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Tom Swift Sr.
1910 - 1941
The Original Tom Swift Series
Tom Swift Jr.1954-1978
The Baby-Boomer's Tom Swift Series
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Tom Swift III
Tom Swift IV1991 - 1993
1992 - 1993
The Hardy Boys join forces with Tom Swift in this two volume series
Tom Swift: Young Inventor
1925 - 1935
Big game hunting and adventure around the world!
MiscellaneousOther Books With Tom Swift References
by Allen M. Steele
Contains a parody of Tom Swift:
"Tom Swift and His Humongous Mechanical Dude"
In these 10 stories, Hugo-winner Steele shows as much imagination and wit at lesser length as he does at novel length. "Agape among the Robots" is an amiable satire on human relationships as translated by robots. "Green Acres" offers more satire in an alternate-history setting in which marijuana is legal and hemp is also valuable as the source of substitutes for plastic. The shared-world story "Graceland" introduces rock 'n' roll to Philip Jose Farmer's Riverworld. "Warning, Warning" is a homage to the venerable, ambivalently cherished old TV show Lost in Space, while "Tom Swift and His Humongous Mechanical Dude" gives a satirical nod to the world of the Tom Swift Jr. juvenile sf novels of many a baby-boomer's fond memory. Also noteworthy is an entry in Steele's passionate alternate recent history in which space exploration continued, "A Walk across Mars," set during the joint Russian-American expedition of 1976. In all, a solid set, with not a mediocre, let alone dumb, piece in it. Roland Green
Copyright © American Library Association. All rights reserved
Traces the history of Tom Swift in a number of detailed ways, looking at everything from the sci-fi qualities of the character's inventions to the possible locations of his hometown. From there, the author broadens out to talk about all of the Stratemeyer Syndicate's boys books.
Examining the contents, themes and publishing histories of juvenile literature in late-20th-century America, this text covers Louisa May Alcott to Nancy Drew's home town, including Tom Swift, Dave Fearless, the Bobbsey Twins, Howard R. Garis, Leo Edwards, the Rover Boys and Percy Keese Fitzhugh. The book has a factual as well as humorous approach and includes many illustrations to detail the publishing histories of these individual books and series.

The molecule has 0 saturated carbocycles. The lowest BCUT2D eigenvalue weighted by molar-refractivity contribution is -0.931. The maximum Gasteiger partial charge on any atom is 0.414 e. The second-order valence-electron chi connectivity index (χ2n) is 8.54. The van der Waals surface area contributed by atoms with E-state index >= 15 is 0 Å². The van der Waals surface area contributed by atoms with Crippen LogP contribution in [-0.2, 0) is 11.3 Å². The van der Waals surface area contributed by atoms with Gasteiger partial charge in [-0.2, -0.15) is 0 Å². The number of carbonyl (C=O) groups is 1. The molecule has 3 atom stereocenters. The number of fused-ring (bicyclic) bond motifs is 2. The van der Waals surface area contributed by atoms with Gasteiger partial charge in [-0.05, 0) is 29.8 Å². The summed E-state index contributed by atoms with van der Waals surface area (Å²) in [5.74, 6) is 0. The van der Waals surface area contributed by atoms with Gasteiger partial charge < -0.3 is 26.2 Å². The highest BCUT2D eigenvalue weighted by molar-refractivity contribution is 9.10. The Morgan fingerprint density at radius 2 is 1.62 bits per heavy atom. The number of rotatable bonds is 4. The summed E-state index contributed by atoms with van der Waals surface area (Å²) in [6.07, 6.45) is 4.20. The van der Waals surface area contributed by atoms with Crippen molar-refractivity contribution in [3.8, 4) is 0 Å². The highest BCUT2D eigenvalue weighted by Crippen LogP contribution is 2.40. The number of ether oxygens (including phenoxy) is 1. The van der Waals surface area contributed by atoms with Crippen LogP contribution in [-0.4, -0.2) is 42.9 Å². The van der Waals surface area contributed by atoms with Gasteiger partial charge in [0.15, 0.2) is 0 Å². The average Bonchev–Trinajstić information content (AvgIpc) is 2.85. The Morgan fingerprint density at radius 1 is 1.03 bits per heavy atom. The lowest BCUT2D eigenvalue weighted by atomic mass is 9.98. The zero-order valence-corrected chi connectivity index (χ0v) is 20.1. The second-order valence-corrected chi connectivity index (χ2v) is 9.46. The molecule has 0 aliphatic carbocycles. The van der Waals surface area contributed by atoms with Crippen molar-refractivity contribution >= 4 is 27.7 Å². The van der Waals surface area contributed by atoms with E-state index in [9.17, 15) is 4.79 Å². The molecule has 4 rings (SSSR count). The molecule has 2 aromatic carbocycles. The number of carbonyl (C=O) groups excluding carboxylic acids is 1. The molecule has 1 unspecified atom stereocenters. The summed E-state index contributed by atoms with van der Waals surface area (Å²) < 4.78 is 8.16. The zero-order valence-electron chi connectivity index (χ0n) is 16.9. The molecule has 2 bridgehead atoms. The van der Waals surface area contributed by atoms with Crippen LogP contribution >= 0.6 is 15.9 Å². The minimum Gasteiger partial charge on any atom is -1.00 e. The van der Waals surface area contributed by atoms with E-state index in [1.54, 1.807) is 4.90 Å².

Written for the younger reader, this bookcovers the life of Edward Stratemeyer in general and his Syndicate's series books in more detail.
Edward Stratemeyer And The Stratemeyer Syndicate
by Diedre Johnson
An in-depth look at the man and his work.
Diedre Johnson's biography of Edward Stratemeyer leaves little, if anything, to be desired. His entire history is covered here with, of course, special emphasis on his incredible "Syndicate" - a Syndicate which produced the most influential juvenile fiction of the 20th century (Tom Swift, Hardy Boys, Nancy Drew to mention but a few) and whose influence is still felt to this day. A must read for any fan of juvenile literature.
Stratemeyer Pseudonyms and Series Books
Deidre Johnson's groundbreaking book is a "must have" for fans of Stratemeyer Syndicate books. It lists all the books in the Stratemeyer canon with publication information. There are also appendix list pseudonyms, a chronological list of the series, series publishers, contributers And artists, plus more.
"The Secret of the Stratemeyer Syndicate" starts with a good, if brief, overview of the Stratemeyer Syndicate and its founder, Edward Stratemeyer. It then moves on to examine in detail four mystery series created by the Syndicate: Ruth Fielding, the Hardy Boys, Nancy Drew and the Happy Hollisters. Of the four, the Ruth Fielding chapter is the most detailed but all contain valuable information on their respective series. There are a few minor factual errors, such as the author's claim that Edward wrote the early Hardy Boys and Nancy Drew books, among other minor gaffs. Despite this, this book remains a valuable resource to researchers of the Syndicate and is a good read for fans of the series mentioned.
An old-time fan reminisces about the reading exploits of his youth in a light-hearted, often humorous manner. Mr. Prager gives a good accounting of Nancy Drew, the Hardy Boys, the Rover Boys and many lesser-known juvenile series book heroes. A must read for fans of the genre.
The story of the remarkable Garis family who created Uncle Wiggily and wrote countless other children adventures.